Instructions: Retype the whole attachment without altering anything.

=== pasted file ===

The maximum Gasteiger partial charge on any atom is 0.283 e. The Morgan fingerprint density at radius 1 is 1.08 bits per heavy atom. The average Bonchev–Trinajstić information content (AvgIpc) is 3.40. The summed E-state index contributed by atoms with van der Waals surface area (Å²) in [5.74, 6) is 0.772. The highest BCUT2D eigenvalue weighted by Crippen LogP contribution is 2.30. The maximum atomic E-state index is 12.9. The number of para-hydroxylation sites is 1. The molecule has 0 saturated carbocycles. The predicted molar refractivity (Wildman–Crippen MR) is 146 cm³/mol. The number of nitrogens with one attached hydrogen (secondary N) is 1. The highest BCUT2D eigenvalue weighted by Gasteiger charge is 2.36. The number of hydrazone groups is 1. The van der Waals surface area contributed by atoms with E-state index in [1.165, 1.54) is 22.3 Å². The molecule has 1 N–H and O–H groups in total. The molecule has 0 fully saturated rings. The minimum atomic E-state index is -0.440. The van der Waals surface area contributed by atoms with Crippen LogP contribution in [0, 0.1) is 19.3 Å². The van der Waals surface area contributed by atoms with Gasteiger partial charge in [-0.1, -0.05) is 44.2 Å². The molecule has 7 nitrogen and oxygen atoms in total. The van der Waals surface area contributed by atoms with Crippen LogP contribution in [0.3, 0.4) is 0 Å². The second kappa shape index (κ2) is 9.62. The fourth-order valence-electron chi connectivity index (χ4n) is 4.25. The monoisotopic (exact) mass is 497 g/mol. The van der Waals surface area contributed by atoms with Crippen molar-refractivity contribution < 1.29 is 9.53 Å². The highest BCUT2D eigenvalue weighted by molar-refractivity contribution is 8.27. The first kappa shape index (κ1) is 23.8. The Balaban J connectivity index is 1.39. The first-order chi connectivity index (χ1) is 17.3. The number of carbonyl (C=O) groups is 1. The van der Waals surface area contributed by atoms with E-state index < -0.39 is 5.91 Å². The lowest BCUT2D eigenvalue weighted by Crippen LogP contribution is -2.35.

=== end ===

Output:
The maximum Gasteiger partial charge on any atom is 0.283 e. The Morgan fingerprint density at radius 1 is 1.08 bits per heavy atom. The average Bonchev–Trinajstić information content (AvgIpc) is 3.40. The summed E-state index contributed by atoms with van der Waals surface area (Å²) in [5.74, 6) is 0.772. The highest BCUT2D eigenvalue weighted by Crippen LogP contribution is 2.30. The maximum atomic E-state index is 12.9. The number of para-hydroxylation sites is 1. The molecule has 0 saturated carbocycles. The predicted molar refractivity (Wildman–Crippen MR) is 146 cm³/mol. The number of nitrogens with one attached hydrogen (secondary N) is 1. The highest BCUT2D eigenvalue weighted by Gasteiger charge is 2.36. The number of hydrazone groups is 1. The van der Waals surface area contributed by atoms with E-state index in [1.165, 1.54) is 22.3 Å². The molecule has 1 N–H and O–H groups in total. The molecule has 0 fully saturated rings. The minimum atomic E-state index is -0.440. The van der Waals surface area contributed by atoms with Crippen LogP contribution in [0, 0.1) is 19.3 Å². The van der Waals surface area contributed by atoms with Gasteiger partial charge in [-0.1, -0.05) is 44.2 Å². The molecule has 7 nitrogen and oxygen atoms in total. The van der Waals surface area contributed by atoms with Crippen LogP contribution in [0.3, 0.4) is 0 Å². The second kappa shape index (κ2) is 9.62. The fourth-order valence-electron chi connectivity index (χ4n) is 4.25. The monoisotopic (exact) mass is 497 g/mol. The van der Waals surface area contributed by atoms with Crippen molar-refractivity contribution < 1.29 is 9.53 Å². The highest BCUT2D eigenvalue weighted by molar-refractivity contribution is 8.27. The first kappa shape index (κ1) is 23.8. The Balaban J connectivity index is 1.39. The first-order chi connectivity index (χ1) is 17.3. The number of carbonyl (C=O) groups is 1. The van der Waals surface area contributed by atoms with E-state index < -0.39 is 5.91 Å². The lowest BCUT2D eigenvalue weighted by Crippen LogP contribution is -2.35.